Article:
Friday, December 31, 2010

Mending Fences

While the holidays are a time for many families to mend fences figuratively, in ours we do it literally. We moved some cows into winter pasture yesterday, but before we could do it, a couple of places in the fence had to be fixed, and sons Tristan (above) and Devin (below) jumped in to provide the labor.

(Photographs copyright 2010 by Dan Routh)

Thursday, December 30, 2010

Pocket Watch

(Photograph copyright 2010 by Dan Routh)

Black and white still-life of my Grandfather's pocket watch that he carried daily.

Wednesday, December 29, 2010

Kidd's Mill

(Photograph copyright 2010 by Dan Routh)

The rock dam at Kidd's Mill on Sandy Creek is a local landmark here in Grays Chapel, North Carolina, but it has a very special connection for me. My great-great grandfather McMasters once owned the mill there and then sold it to my great-great grandfather Routh, who rebuilt the dam and ground flour and feed for several years. Unfortunately, the mill itself is long gone, though I do remember going inside it to have feed ground when I was a youngster. The dam is still in pretty good shape and presents an idyllic scene on a recent snowy day.

Tuesday, December 28, 2010

Liberty Farm and Garden

In rural areas of the country, general stores and farm supply stores act as social centers as well as retail outlets. I stopped by Liberty Farm and Garden in Liberty, North Carolina on a cold winter day to pick up some farm supplies. I was greeted by old friend and classmate Mike Foust on arrival and I found owner Melvin Nunn inside close to the stove.

(Photographs copyright 2010 by Dan Routh)

Monday, December 27, 2010

Out the Window on a Snowy Day

We had an unusual Christmas in North Carolina this year in that we actually had a white one. Snow fell late on Christmas Day and into the next. The views from the windows of my house were quite wonderful.

(Photographs copyright 2010 by Dan Routh}

Saturday, December 25, 2010

Merry Christmas

(Photograph copyright 2010 by Dan Routh)

As we pause for the holiday season, I am thankful for my two sons and daughter-in-law who are all home with us and thank you for following this blog. To all of you a very Merry Christmas.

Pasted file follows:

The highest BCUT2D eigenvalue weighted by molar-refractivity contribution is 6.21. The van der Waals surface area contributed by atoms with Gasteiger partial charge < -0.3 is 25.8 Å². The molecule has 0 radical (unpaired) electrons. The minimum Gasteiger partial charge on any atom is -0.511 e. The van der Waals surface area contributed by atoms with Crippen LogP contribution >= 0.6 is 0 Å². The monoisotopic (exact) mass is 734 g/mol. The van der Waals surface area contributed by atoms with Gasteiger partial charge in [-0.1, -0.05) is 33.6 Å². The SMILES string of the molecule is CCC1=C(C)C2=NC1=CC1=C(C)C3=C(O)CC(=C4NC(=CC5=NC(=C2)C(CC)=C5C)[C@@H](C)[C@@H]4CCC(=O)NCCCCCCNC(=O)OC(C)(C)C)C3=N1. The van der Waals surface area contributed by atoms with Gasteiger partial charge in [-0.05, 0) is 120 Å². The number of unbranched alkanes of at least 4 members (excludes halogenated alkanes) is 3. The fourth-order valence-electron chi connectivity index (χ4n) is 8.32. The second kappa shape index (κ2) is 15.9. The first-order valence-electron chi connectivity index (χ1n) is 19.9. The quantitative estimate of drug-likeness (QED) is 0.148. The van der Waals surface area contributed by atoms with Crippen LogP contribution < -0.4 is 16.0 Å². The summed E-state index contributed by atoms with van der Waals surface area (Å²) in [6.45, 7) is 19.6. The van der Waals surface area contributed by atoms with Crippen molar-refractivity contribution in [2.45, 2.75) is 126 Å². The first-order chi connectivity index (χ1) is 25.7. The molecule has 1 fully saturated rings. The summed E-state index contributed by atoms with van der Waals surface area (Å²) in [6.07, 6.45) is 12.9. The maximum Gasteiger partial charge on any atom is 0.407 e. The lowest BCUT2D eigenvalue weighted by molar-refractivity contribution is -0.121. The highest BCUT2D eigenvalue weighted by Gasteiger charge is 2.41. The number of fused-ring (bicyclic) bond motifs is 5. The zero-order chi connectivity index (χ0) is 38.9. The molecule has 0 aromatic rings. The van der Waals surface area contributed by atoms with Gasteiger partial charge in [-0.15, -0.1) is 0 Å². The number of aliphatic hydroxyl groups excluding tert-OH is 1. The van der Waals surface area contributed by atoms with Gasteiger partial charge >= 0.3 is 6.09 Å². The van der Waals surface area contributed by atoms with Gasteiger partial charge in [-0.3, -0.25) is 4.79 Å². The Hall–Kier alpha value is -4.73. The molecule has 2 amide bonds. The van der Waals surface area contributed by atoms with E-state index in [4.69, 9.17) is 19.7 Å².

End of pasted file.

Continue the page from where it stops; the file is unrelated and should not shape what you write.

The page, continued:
Friday, December 24, 2010


(Photograph copyright 2010 by Dan Routh)

Image of a lineman from a commercial workwear fashion shoot.

Wednesday, December 22, 2010

Grading Tobacco

Earlier this summer I posted some images of my neighbor Gary McMasters harvesting his burley tobacco on his farm in Grays Chapel, North Carolina. The tobacco has been hanging in his barn drying for several months. Saturday when I stopped by I found Gary starting a fire in the stove in his pack barn so he and his neighbor Charlie could work on grading his crop. Grading burley tobacco involves stripping the leave off the stalks and separating them by "grades" into piles. The piles are then placed into a press and made into bales which are sold at market. The stove is necessary because for one thing it's pretty cold in the pack barn, but the heat also helps put the tobacco in "order", or in other words, it helps Gary keep the humidity right so he can work with the leaves without too much or not enough moisture.

(Photographs copyright 2010 by Dan Routh)

Tuesday, December 21, 2010

40 Ford

(Photograph copyright 2010 by Dan Routh)

A 40 Ford pickup sits in neighbor's shed near my home in Grays Chapel, North Carolina.

Monday, December 20, 2010

Churches in Passing

(Photograph copyright 2010 by Dan Routh)

A few church images from my travels around North Carolina.

Friday, December 17, 2010


(Photograph copyright 2010 by Dan Routh)

Still-life from Mill Creek Forge, near Seagrove, North Carolina.

Thursday, December 16, 2010

Lone Tree

(Photograph copyright 2010 by Dan Routh)

Lone tree, Fort Fisher, near Wilmington, North Carolina.

Wednesday, December 15, 2010

Saturday Afternoon and Dressed for the Weather

It's a Saturday afternoon and there is a light rain/sleet falling. Most of us are either out shopping at the mall or sitting in a warm place watching football or basketball. At Williams Dairy in Grays Chapel, North Carolina, for Greg, Rick and Michael Williams, Saturday means cleaning up the cow lot and getting things ready for milking a herd of Holsteins no matter what the weather.

(Photographs copyright 2010 by Dan Routh)

Tuesday, December 14, 2010

Tuesday Still-life

(Photograph copyright 2010 by Dan Routh)